Author: Rachel Vincent
Year of Publication: 2008
Goodreads Rating (Avg.): 4.10
Goodreads Rating (Mine): 3
I’m so glad to be able to get back to reviewing, but I’m less excited that I’m going to be reviewing the rest of the Shifters series by Rachel Vincent. As I stated in my review of Stray, the first book in this series, I’m very conflicted about Shifters. And as far as the general plot goes, my thoughts on Rogue haven’t changed much from my thoughts on Stray. So in this review, I’ll focus on the differences, and will try and avoid spoilers as much as possible. Spoilers for Stray may, however, be unavoidable at times.
Mild Spoiler Warning
Plot Description: Following the events of Stray, Faythe has taken up working for her father as an enforcer – the first female enforcer in Pride memory – and she’s doing a so-so job. In the meantime, it falls to her Pride to solve a series of very strange murders. A string of stray tom cats are turning up dead on Faythe’s Pride’s territory. Also disappearing are a string of strippers who bear an uncanny resemblance to Faythe. And Faythe is also getting very strange calls from her ex boyfriend from college, who keeps promising her that she will see him very soon – and not in a fluffy, affectionate kind of way.
This is a step along her dad’s plans for her to succeed him as Alpha, which is something I respect. It gets a little annoying, however, when Faythe finds herself unable to toss around large, stray toms who are ‘half again her size’, as Vincent tends to put it. I mean, sure. Faythe holds herself up to impossible standards. But she seems ignorant of something that actually needs to be emphasized more in every context, not just in the context of this book. Consider this a Public Service Announcement:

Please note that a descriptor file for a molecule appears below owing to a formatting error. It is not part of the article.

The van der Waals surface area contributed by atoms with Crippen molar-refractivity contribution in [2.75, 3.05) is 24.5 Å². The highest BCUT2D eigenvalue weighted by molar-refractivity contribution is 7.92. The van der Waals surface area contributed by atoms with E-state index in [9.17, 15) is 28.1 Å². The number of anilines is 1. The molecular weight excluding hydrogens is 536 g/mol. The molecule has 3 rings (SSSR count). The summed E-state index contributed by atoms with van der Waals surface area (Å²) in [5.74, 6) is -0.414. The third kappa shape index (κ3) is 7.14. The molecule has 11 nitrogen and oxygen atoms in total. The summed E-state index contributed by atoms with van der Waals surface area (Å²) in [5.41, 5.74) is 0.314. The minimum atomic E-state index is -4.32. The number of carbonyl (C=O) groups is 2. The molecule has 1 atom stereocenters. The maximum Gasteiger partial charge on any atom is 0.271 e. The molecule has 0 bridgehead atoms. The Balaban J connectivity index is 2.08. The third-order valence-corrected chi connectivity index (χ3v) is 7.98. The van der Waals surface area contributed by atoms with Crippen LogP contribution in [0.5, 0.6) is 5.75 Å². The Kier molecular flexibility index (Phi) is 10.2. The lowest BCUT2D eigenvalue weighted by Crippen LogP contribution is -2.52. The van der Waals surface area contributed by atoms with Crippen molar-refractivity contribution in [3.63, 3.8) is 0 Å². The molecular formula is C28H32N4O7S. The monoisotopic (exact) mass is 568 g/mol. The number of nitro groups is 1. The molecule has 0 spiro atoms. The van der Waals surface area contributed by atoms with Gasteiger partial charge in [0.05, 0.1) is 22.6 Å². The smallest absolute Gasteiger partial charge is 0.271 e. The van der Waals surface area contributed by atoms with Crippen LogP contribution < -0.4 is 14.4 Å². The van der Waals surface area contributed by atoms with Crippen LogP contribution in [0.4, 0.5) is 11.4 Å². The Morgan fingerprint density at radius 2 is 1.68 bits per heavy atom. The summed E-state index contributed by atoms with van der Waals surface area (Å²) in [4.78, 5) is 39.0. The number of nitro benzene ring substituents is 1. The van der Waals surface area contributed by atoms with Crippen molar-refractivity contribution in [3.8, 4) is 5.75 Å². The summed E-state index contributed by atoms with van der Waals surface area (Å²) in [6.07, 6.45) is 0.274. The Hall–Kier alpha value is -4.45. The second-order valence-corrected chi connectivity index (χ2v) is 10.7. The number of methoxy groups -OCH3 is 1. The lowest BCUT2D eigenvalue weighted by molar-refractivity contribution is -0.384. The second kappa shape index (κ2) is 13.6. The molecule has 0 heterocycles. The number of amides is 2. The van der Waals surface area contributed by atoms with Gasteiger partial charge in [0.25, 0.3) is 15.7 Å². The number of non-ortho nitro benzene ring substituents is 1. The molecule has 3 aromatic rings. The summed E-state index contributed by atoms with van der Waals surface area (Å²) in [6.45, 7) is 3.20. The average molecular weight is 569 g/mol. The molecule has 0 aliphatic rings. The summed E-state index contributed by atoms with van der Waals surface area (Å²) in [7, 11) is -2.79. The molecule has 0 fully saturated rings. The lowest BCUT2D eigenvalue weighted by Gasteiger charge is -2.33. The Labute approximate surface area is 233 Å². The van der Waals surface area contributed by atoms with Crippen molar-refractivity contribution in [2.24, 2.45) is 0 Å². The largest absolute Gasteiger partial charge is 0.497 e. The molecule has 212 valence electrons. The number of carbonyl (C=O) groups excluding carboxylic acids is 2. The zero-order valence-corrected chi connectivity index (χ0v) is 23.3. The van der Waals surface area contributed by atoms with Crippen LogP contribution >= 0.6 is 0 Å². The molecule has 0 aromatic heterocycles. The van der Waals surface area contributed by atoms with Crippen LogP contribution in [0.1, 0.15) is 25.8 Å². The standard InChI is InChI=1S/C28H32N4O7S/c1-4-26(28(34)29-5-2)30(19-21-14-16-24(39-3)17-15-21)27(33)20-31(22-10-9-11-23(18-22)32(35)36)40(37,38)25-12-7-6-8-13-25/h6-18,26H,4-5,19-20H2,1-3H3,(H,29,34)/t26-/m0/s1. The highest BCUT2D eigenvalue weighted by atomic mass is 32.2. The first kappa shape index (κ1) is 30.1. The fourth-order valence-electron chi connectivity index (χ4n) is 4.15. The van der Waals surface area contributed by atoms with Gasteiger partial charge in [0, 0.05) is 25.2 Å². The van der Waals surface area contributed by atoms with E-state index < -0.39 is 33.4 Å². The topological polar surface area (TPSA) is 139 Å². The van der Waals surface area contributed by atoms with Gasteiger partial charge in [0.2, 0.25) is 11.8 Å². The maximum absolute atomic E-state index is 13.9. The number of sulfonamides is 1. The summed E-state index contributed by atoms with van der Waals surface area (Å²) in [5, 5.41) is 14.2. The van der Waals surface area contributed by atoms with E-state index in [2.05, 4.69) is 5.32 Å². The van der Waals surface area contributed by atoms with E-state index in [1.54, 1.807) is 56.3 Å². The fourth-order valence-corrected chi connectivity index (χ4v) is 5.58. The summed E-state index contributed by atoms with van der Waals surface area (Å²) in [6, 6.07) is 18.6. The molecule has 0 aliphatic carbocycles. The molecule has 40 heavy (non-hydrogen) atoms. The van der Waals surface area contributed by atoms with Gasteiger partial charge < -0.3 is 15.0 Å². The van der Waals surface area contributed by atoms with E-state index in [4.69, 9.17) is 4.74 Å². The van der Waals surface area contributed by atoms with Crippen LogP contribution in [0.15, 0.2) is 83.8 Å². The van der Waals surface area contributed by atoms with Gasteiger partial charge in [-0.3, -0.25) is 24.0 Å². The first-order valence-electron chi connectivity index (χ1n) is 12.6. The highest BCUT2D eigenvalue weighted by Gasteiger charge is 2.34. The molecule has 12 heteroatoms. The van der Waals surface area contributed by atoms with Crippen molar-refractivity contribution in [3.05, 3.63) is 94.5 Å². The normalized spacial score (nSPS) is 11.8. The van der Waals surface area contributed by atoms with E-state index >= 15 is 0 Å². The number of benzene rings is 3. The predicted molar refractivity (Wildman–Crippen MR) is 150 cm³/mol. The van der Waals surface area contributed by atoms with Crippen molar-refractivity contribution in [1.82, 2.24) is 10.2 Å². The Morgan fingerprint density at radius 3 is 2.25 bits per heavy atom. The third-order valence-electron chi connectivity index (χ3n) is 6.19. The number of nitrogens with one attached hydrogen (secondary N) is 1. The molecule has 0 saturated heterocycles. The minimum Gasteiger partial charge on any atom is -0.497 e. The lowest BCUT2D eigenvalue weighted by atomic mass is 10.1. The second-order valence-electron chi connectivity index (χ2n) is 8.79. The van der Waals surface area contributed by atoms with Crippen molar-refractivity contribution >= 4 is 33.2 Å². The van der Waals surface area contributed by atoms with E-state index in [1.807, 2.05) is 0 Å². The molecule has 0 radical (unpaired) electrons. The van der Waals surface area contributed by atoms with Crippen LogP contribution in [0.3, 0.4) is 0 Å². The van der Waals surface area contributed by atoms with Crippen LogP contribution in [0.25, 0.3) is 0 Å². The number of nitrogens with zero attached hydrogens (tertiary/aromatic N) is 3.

Women aren’t always as physically strong as men are. That does not – and I repeat, DOES NOT – make them second rate in any sense. If you’re a Pride enforcer who needs to take down an unruly dude, you do not need to rely on brute strength to get the job done.
Physical strength is literally seen as a sign of excellence in Faythe’s twisted world. Now, this isn’t surprising by itself within a world populated by highly competitive males (all of whose strength seems inversely proportional to their actual intelligence levels). The truly annoying part, however, is the extent to which Faythe has internalized this belief. She truly believes that to prove herself as being as good as ‘one of the boys’, she needs to be as strong as they are, and do things exactly the same way they do.
That is not a sign of excellence. That’s sheer stupidity, because the bottom line is that you actually aren’t as strong. So you can either end up far behind all the runts of the litter simply because you’re female and they’re male, or you can use the skills you actually have to prove your real worth.
This is why Faythe kneeing a rogue stray in the groin is actually a sign of great thinking on her part. However, she promptly ruins this step forward in her character development by feeling guilty that she’d stooped to such lows. Marc’s commentary in this scene is also incredibly unhelpful. This is because he takes that all too familiar, “Ooh, my, an emotional female out to cripple us in the groin, take cover!” tone while labouring under the impression that he’s teasing her.